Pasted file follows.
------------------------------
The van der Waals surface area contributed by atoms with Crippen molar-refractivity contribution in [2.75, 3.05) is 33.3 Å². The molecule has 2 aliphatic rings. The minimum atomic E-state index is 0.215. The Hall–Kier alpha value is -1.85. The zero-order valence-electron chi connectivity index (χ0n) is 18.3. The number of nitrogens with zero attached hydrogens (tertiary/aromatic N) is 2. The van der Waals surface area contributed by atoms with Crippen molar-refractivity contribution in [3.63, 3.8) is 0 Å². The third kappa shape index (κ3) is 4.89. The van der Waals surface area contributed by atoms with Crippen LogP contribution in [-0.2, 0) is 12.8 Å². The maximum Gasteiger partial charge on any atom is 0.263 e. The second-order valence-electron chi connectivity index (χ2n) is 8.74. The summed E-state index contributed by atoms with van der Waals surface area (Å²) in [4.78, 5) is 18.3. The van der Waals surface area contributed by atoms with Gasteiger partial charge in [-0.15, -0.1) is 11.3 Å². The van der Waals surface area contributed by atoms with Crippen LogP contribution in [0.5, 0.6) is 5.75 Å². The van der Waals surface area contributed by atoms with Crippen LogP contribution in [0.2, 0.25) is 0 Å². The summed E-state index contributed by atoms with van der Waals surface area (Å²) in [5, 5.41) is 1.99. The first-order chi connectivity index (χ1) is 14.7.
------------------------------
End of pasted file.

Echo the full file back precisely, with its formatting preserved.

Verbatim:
The van der Waals surface area contributed by atoms with Crippen molar-refractivity contribution in [2.75, 3.05) is 33.3 Å². The molecule has 2 aliphatic rings. The minimum atomic E-state index is 0.215. The Hall–Kier alpha value is -1.85. The zero-order valence-electron chi connectivity index (χ0n) is 18.3. The number of nitrogens with zero attached hydrogens (tertiary/aromatic N) is 2. The van der Waals surface area contributed by atoms with Crippen molar-refractivity contribution in [3.63, 3.8) is 0 Å². The third kappa shape index (κ3) is 4.89. The van der Waals surface area contributed by atoms with Crippen LogP contribution in [-0.2, 0) is 12.8 Å². The maximum Gasteiger partial charge on any atom is 0.263 e. The second-order valence-electron chi connectivity index (χ2n) is 8.74. The summed E-state index contributed by atoms with van der Waals surface area (Å²) in [4.78, 5) is 18.3. The van der Waals surface area contributed by atoms with Gasteiger partial charge in [-0.15, -0.1) is 11.3 Å². The van der Waals surface area contributed by atoms with Crippen LogP contribution in [0.5, 0.6) is 5.75 Å². The van der Waals surface area contributed by atoms with Crippen LogP contribution in [0.2, 0.25) is 0 Å². The summed E-state index contributed by atoms with van der Waals surface area (Å²) in [5, 5.41) is 1.99. The first-order chi connectivity index (χ1) is 14.7.